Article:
Numerous “agroterrorism” activities targeting animals have occurred in the past 100 years, especially during times of war. The first three examples mentioned below describe the use of biological agents (bacteria) during wartime conflict. The final example demonstrates an act of “domestic” terrorism targeted at a business inside the U.S. by a disgruntled contractor who worked within the system that he targeted.
Early in the 20th century, the German military attempted to use anthrax and glanders, two bacterial agents, to disable horses being used by Allied nations in World War I.
During the Kenyan war for independence against Great Britain, the MauMau forces used a plant-based toxin known as Kikuyu to sicken British cattle.
In Afghanistan, following the invasion by the Soviet Union in the early 1980s, the U.S.S.R. is alleged to have attempted to infect Afghani “freedom fighter” horses with glanders because the U.S.S.R. grew frustrated at their lack of progress following their invasion of Afghanistan.
A large-scale animal agroterrorism event happened in 1996 starting in the small town of Berlin, Wisconsin. Chlordane, an organochlorine pesticide, was intentionally added to animal carcasses taken to a rendering plant. The rendered materials were distributed to major animal feed producers. The tainted carcasses went into feed, which was distributed to over 4,000 farms, principally dairies.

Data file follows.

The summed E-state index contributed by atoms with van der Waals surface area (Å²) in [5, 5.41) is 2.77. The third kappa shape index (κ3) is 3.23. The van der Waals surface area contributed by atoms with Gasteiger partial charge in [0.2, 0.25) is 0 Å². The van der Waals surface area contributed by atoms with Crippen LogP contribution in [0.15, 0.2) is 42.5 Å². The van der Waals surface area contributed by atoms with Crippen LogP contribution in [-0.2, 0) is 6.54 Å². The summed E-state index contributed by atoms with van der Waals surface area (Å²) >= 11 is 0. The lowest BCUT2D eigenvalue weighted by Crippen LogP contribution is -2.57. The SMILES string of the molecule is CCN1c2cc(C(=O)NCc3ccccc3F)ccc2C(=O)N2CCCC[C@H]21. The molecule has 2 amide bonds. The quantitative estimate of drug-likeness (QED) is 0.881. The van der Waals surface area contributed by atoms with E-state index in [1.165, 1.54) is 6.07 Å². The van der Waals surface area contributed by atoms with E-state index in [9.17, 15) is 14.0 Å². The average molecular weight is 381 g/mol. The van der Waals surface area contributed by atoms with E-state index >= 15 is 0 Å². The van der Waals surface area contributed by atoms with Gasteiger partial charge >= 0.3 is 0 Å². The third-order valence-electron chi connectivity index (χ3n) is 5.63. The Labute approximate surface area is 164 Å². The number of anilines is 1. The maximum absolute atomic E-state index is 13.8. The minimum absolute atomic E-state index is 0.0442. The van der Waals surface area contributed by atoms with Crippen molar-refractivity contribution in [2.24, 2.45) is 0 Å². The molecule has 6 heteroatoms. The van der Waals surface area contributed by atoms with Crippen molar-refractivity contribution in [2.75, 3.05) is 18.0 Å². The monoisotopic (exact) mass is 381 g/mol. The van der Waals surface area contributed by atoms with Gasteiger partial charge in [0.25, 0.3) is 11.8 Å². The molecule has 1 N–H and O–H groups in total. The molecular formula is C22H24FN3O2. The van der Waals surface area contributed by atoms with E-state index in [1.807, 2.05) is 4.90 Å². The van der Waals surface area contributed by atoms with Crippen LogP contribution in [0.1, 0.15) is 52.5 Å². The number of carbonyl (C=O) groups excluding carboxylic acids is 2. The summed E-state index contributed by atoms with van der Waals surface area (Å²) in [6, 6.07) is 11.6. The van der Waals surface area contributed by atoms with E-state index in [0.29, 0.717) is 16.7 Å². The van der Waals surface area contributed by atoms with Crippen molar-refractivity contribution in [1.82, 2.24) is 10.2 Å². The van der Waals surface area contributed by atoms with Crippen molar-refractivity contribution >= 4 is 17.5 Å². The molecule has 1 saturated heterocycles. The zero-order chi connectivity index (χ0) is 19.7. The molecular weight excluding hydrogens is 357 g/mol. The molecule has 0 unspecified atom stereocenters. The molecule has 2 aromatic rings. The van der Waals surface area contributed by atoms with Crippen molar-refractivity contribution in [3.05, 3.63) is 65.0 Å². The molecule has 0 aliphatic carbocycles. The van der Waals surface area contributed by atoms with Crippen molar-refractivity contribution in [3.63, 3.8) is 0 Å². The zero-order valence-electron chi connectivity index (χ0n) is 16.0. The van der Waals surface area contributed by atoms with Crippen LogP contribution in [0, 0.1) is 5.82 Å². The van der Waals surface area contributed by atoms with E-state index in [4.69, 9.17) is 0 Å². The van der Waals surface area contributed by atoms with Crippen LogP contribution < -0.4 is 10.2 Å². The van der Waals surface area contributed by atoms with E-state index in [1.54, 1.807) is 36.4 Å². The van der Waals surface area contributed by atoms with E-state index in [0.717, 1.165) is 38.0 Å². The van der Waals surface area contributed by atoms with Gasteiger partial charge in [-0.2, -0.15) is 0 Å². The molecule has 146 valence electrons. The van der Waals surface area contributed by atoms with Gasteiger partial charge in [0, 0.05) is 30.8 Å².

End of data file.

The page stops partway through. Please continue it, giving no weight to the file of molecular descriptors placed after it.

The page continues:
The incident led to recalls of dairy products in four Midwestern states. It cost more than $4 million just to dispose of the products. Four thousand tons of feed and 500,000 pounds of contaminated fat were also disposed. Large-scale economic ripple effects were felt by the affected farms, local feed companies, processors and other people and business in the supply chain.
A competitor of the targeted facility was charged for this criminal contamination. Five months later, the same individual allegedly contaminated poultry feed with a fungicide. Wisconsin’s secretary of agriculture called this contamination an act of “domestic terrorism.”
Even though it wasn't an intentional event, the outbreak of Foot and Mouth Disease (FMD) in Britain in early 2001 illustrates what could happen if animals were targeted in an agroterrorism event. This FMD event cost over $18 billion, which included direct costs to the livestock industry as well as ripple effects to supporting industries. For example, tourism in rural areas of Great Britain ceased for several weeks after the initial outbreak.
Another issue of concern is the intentional infection of animals or animal feedstuffs with one of the biological agents on the Center for Disease Control’s "Category A” list of bioterrorism agents. Many diseases on that list (for example, anthrax, viral hemorrhagic fevers, plague and tularemia) are significant threats to people as well as animals.